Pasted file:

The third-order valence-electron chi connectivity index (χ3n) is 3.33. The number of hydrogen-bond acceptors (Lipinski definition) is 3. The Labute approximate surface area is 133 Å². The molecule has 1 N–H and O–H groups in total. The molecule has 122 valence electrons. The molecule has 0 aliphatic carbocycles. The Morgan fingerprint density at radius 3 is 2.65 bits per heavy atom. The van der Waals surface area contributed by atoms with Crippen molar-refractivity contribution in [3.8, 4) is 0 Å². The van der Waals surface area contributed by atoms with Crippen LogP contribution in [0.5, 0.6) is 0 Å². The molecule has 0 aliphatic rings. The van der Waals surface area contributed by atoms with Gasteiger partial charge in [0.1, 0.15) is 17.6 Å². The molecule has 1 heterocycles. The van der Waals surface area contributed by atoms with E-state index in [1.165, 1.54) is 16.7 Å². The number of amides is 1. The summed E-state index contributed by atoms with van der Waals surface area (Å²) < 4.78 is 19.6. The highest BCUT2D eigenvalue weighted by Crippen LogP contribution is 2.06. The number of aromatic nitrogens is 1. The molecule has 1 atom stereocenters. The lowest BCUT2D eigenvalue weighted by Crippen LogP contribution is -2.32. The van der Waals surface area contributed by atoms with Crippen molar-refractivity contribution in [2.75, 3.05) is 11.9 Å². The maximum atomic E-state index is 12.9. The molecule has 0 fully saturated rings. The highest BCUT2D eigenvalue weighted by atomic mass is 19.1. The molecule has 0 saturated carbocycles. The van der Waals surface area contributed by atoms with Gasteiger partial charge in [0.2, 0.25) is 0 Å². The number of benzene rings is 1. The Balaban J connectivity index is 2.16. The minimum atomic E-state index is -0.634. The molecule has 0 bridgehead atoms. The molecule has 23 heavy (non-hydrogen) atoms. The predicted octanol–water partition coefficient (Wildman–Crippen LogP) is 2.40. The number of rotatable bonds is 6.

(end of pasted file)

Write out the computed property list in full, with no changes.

The third-order valence-electron chi connectivity index (χ3n) is 3.33. The number of hydrogen-bond acceptors (Lipinski definition) is 3. The Labute approximate surface area is 133 Å². The molecule has 1 N–H and O–H groups in total. The molecule has 122 valence electrons. The molecule has 0 aliphatic carbocycles. The Morgan fingerprint density at radius 3 is 2.65 bits per heavy atom. The van der Waals surface area contributed by atoms with Crippen molar-refractivity contribution in [3.8, 4) is 0 Å². The van der Waals surface area contributed by atoms with Crippen LogP contribution in [0.5, 0.6) is 0 Å². The molecule has 0 aliphatic rings. The van der Waals surface area contributed by atoms with Gasteiger partial charge in [0.1, 0.15) is 17.6 Å². The molecule has 1 heterocycles. The van der Waals surface area contributed by atoms with E-state index in [1.165, 1.54) is 16.7 Å². The number of amides is 1. The summed E-state index contributed by atoms with van der Waals surface area (Å²) < 4.78 is 19.6. The highest BCUT2D eigenvalue weighted by Crippen LogP contribution is 2.06. The number of aromatic nitrogens is 1. The molecule has 1 atom stereocenters. The lowest BCUT2D eigenvalue weighted by Crippen LogP contribution is -2.32. The van der Waals surface area contributed by atoms with Crippen molar-refractivity contribution in [2.75, 3.05) is 11.9 Å². The maximum atomic E-state index is 12.9. The molecule has 0 fully saturated rings. The highest BCUT2D eigenvalue weighted by atomic mass is 19.1. The molecule has 0 saturated carbocycles. The van der Waals surface area contributed by atoms with Gasteiger partial charge in [0.2, 0.25) is 0 Å². The number of benzene rings is 1. The Balaban J connectivity index is 2.16. The minimum atomic E-state index is -0.634. The molecule has 0 bridgehead atoms. The molecule has 23 heavy (non-hydrogen) atoms. The predicted octanol–water partition coefficient (Wildman–Crippen LogP) is 2.40. The number of rotatable bonds is 6.